Friday, 5 August 2011

No planes, but the fog hasn't stopped everything getting here...

A good day today (from a birding point of view at least) as the easterly winds of last night switched to strong westerly by this afternoon and the fog finally started to give way to rain. Thanks to the lack of visibility, we've not had planes since Monday, but hopefully transport will be back to normal tomorrow and we'll get the rest of the team back who have been on holiday (even if they do have to come back on the Good Shepherd...).
Wheatears seem to have had a good season, with plenty of juveniles around.
We did manage a brief respite from the fog yesterday afternoon when the sun came out and so the Parnaby family (and visitors) headed off to the beach for a picnic. Considering we are only three minutes walk from the beach, I was still loaded up like a pit pony with coolbox, bags, bucket and spade, travel rug, etc (and binoculars of course). We had a great time though and Grace splashed away like a little selkie and probably would have stayed there all night given the chance.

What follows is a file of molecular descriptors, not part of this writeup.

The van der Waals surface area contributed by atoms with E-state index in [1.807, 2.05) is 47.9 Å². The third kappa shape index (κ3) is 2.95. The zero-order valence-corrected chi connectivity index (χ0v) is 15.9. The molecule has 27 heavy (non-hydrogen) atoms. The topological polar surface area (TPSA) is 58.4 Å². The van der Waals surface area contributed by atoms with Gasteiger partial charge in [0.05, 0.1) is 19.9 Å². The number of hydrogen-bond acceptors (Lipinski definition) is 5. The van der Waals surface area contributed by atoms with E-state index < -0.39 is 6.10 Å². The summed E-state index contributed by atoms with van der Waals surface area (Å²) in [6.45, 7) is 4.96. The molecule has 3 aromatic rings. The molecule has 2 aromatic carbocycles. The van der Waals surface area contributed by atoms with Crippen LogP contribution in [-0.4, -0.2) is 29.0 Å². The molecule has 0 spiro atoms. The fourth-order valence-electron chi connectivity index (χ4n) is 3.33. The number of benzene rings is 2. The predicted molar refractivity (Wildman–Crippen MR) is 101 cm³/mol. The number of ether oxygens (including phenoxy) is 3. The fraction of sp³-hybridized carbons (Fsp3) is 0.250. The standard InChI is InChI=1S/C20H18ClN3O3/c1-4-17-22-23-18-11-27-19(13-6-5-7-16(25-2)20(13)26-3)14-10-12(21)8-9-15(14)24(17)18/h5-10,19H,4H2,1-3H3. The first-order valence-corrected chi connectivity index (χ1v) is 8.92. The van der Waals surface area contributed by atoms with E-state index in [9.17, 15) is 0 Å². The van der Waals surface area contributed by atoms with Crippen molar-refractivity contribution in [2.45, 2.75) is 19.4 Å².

Anyway, back to the birds. Today saw our first Pied Flycatcher, Reed Warbler and Whinchat of the autumn (the latter of which conveniently found its way into the Hjon Dyke trap) along with a new Black Redstart at the Obs. I must admit I’m not sure if I can contain my excitement for the autumn – it’s only early August and I’m already imagining some of the things that we might see over the coming weeks! There are also reasonable numbers of waders on the go, with Green Sandpipers in several locations, although their flighty nature makes judging numbers difficult, maybe half a dozen birds were involved. Ruff and Greenshank were also in a couple of places and a small group of Teal arrived, whilst Common Gull numbers were probably over 600 (I’ve not added my notebook up yet).

Waders on the move included a group of 12 Whimbrel heading south yesterday over our picnic. Strangely, the formation flock was being led by a Curlew!
Yesterday also saw an arrival of Painted Lady butterflies, always a good sign of migrants on the move. I’d not be surprised if there is something a bit higher up the rarity scale to report soon, stay tuned!

Another bird that seems to have had a good breeding season is Twite, with 60 around the Obs yesterday.

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